Beaming in the brightly lit conference room, Schiffauer’s interest in the topic was infectious. Besides his owl-like eyebrows and Bavarian accent that filtered even into his fluent English, what struck me most was his emphasis on the good that has come from the refugees in Germany.

Schiffauer explained that the media has focused heavily on the negative implications of the refugee situation, such as the financial burden of accommodating refugees, the threat of terrorism and the backlash from right-wing extremists. While this is necessary to the discussion of refugee issues, what Schiffauer highlighted was the unparalleled “Refugees Welcome” movement. Volunteer workers have spearheaded an astonishing number and scope of projects in the last year to address this issue. Refugee shelters were often overwhelmed by the number of donations and many were even forced to stop accepting donated food and clothing items.

It is this grassroots effort that Schiffauer finds so heartening. For many Germans this unprecedented rise in altruism became a partial expression of atonement for their role in the holocaust and the second world war. Unfortunately this movement has been downplayed in the media.  “The media focuses on the rise of the right-wing,” he explained, “but ignores the monumental left-wing momentum since 2015.”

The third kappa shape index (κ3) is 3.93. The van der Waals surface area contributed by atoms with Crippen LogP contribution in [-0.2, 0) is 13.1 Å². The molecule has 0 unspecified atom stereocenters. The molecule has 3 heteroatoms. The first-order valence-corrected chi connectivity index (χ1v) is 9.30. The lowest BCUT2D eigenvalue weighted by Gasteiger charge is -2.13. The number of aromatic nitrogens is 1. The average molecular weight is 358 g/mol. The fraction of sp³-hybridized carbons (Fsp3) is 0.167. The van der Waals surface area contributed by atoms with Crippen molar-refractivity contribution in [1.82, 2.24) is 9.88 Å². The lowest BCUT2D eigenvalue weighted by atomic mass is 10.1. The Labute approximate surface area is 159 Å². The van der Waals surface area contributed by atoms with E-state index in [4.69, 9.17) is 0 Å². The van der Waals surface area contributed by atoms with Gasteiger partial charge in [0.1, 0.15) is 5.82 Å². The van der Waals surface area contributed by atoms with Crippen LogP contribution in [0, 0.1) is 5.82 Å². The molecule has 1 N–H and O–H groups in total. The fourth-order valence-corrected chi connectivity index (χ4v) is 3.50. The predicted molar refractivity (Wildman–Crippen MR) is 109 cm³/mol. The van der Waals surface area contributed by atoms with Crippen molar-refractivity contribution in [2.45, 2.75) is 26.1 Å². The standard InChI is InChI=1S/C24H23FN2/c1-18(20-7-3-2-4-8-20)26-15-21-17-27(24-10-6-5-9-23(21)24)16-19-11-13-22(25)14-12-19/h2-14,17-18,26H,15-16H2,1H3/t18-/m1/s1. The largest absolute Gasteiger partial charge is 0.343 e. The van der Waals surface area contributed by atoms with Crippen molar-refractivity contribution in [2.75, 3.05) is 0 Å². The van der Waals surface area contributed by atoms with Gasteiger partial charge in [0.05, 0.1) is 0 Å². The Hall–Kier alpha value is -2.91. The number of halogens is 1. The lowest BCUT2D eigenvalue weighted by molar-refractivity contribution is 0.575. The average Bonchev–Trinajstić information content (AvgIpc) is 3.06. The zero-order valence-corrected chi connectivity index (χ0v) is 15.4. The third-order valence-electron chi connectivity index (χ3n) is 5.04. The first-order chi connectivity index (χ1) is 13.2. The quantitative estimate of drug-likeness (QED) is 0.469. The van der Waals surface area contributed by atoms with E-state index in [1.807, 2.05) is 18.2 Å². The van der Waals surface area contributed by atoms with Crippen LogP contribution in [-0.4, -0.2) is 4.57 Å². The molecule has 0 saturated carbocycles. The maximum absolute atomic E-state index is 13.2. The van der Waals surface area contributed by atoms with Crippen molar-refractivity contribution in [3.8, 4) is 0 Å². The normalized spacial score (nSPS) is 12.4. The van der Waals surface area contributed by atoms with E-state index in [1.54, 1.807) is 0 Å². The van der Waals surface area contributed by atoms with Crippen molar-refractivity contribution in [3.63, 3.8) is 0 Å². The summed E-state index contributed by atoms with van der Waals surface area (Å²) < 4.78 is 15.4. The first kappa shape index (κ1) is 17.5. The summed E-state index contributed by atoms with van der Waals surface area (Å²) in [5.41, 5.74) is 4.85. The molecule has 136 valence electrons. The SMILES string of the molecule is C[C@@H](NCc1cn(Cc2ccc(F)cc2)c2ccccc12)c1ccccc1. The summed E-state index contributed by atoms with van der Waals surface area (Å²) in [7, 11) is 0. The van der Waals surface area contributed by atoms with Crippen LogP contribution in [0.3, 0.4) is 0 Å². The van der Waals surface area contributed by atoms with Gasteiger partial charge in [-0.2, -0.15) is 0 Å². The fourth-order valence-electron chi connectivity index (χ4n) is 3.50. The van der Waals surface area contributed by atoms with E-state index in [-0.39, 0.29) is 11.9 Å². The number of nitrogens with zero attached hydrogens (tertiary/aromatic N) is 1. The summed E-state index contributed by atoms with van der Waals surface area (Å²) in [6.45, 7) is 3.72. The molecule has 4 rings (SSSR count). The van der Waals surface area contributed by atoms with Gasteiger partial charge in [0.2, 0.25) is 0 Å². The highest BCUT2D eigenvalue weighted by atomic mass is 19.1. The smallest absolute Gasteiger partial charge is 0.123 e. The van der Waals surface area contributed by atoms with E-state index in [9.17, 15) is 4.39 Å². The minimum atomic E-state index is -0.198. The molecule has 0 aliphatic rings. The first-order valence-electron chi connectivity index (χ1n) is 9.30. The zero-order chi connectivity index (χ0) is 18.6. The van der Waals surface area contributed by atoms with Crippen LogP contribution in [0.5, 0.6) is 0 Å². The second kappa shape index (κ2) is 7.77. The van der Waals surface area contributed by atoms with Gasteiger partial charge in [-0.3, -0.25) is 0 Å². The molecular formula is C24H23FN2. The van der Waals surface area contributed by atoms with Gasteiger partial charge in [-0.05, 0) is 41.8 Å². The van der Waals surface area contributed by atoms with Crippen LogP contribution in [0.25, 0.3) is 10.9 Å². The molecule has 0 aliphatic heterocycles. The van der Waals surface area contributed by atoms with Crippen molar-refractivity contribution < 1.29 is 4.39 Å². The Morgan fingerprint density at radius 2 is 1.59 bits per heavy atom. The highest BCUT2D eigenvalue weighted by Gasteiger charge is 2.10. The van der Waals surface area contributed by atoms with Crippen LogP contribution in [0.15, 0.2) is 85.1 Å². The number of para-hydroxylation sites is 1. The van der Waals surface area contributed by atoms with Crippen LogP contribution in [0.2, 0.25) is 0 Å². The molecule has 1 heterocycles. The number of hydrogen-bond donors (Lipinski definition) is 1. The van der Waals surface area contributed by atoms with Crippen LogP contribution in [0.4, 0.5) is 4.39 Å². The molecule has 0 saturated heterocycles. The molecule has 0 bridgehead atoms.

According to Schiffauer, this willingness to give and desire to innovate is the sliver lining of the crisis. While volunteerism and left-wing momentum have decreased in the past six months as fewer refugees have entered Europe, unprecedented numbers of German’s are still engaged. This selflessness in the face of fear and uncertainty is what gives me hope for the future of refugee integration in Germany.

It’s not only Germany which can benefit from the human willingness to give. Even many conservative Germans find the United States’ meager acceptance rate of 10,000 refugees laughable. As someone who has observed the refugee situation in Europe firsthand, I suggest that the United States government reevaluate its minuscule acceptance quotas. My hope is that we, as a nation, can address our fears and uncertainties associated with immigration in a reasoned manner in order to become more selfless and giving to those in need.

The Group

This May, eighteen University of Montana students, including myself, packed up our notepads, recording equipment, and varying degrees of altruistic aspirations and took off for the European continent. We had little in common except for our decision to participate in a faculty-led, journalism-school expedition with the stated goal of “chasing the refugee story all the way to Berlin.” Most group members were journalism students; several, like me, came from a mishmash of related majors from which we could manufacture some vague connection to a reporting trip in Germany.